Trans. Indian Inst. Met. Vol. 61, Nos. 2-3, April-June 2008, pp.

103-106

TP 2189

Recovery Of Locked-up Uranium In Slag Disc By Co-melting In Magnesio-Thermic Reduction
Y.S Ladola, S. Chowdhury, S. Sharma and S.B. Roy
Uranium Extraction Division, Bhabha Atomic Research Centre, Trombay, Mumbai - 400 085, India E-mail : ladola@gmail.com (Received 5 December 2007 ; in revised form 7 February 2008)

ABSTRACT
Magnesio-thermic Reduction (MTR) of Uranium tetra Fluoride (UF4) is one of the main industrial methods for producing commercial pure uranium metal in massive form. Nuclear grade natural Uranium (U) metal ingots are produced regularly in UED, BARC following MTR route for fuelling research reactors in BARC. This is a bomb type reaction and is represented by UF4 + 2Mg = U + 2MgF2('Ho298 = – 83.5 Kcal/gm mole) MTR reaction mechanism is a complex one. A large number of side reactions as well as parallel reactions also occur during the conversion of UF4 to U. This reaction is exothermic and final temperature of the molten product mass i.e. U and MgF2 goes up to around 1600-1700oC. U settles down at bottom due to large density difference with slag. Good separation is very important for the better yield. Interface of U metal and slag is rich in U content because freshly reduced U metal droplets, which do not get chance to coalesce with the bulk of the metal due to the formation of firm crust at the interface of metal and slag end up getting accumulated at the interface. This interface is removed before subsequent vacuum induction melting and fuel fabrication. This cut interface, which contains entrained metal that could not coalesce with parent metal, some amount of parent metal and quite a good amount of MgF2, is called the ‘slag disc’. It is desirable to recover U locked-up in these slag discs as the recovery of U will not only augment current U inventory but also will reduce the burden of radioactive material storage. To recover this U, experiments were conducted using co-melting in MTR operation along with charge by utilizing the heat generated during exothermic MTR reaction. Experiments have been also conducted to find the optimum weight of the slag disc and its location inside the reactor along with charge to maximize the U recovery. Results obtained are encouraging, as it has been observed that purity of finished product doesn’t get affected. This method has advantage over other alternative methods, as it is simple, cost effective, and doesn’t demand additional process step, setup and energy.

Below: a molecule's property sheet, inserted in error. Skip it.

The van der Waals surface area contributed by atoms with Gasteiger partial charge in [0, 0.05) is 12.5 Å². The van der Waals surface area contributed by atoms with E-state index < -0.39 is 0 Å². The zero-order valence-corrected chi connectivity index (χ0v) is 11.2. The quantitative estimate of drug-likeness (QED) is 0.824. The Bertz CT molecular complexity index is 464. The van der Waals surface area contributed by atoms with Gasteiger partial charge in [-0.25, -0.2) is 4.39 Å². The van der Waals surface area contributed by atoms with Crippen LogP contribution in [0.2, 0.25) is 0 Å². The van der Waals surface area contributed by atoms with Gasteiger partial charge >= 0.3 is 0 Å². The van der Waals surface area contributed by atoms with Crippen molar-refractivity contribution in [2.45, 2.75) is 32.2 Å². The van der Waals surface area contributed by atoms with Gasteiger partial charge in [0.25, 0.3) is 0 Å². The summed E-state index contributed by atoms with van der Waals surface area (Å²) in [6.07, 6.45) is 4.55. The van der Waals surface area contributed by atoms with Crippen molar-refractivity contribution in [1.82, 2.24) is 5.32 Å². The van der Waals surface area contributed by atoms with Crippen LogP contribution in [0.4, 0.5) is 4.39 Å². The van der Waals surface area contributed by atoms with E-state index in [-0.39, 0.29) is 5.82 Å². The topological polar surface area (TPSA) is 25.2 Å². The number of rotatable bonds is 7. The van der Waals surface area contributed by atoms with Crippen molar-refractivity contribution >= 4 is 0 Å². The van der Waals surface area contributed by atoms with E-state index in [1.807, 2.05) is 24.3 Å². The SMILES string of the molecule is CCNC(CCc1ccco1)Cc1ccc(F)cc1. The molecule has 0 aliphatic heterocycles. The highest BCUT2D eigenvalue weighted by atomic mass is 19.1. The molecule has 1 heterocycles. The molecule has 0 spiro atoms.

Small excess of magnesium is required to achieve maximum yield. This thermite type reduction is carried out in a closed reaction vessel, popularly known as MTR reactor, lined with magnesium fluoride powder. MTR reactors are made of boiler quality steel. Use of MgF2, a reaction by-product, as lining material completely eliminates the chance of foreign element contamination. This lining of MgF2 not only prevents direct contact of the molten metal and slag with the reaction vessel but also acts as an insulating material immediately after firing and holds the hot molten mass for longer period, thereby facilitating adequate metal-slag separation. This is a batch process and stoichiometric quantity of UF4 and Mg chips are blended and charged inside the lined reactor. Once the charging is over, the surface is covered with fine MgF2 powder and sealed by fixing a lid. This sealed reactor is then heated inside an electric furnace at a predefined heating schedule for the reduction to take place. The initiation of reaction is called ‘Firing”.

1. INTRODUCTION
Uranium (U) metal can be produced in a number of ways. Reduction of Uranium tetra fluoride (UF4) by magnesium (Mg) or calcium (Ca) has been used for large-scale production of nuclear grade Uranium. When UF 4 is reduced under specific conditions, a solid regulus of material is formed under cover of slag. For obtaining massive uranium, the products of the reaction, the uranium and slag should be sufficiently fluid and remain so, long enough for the dispersed particles of freshly produced uranium to come together, coalesce and merge to the primary interface. The heat of reaction should be enough to melt uranium and slag to a condition of sufficient fluidity and compensate heat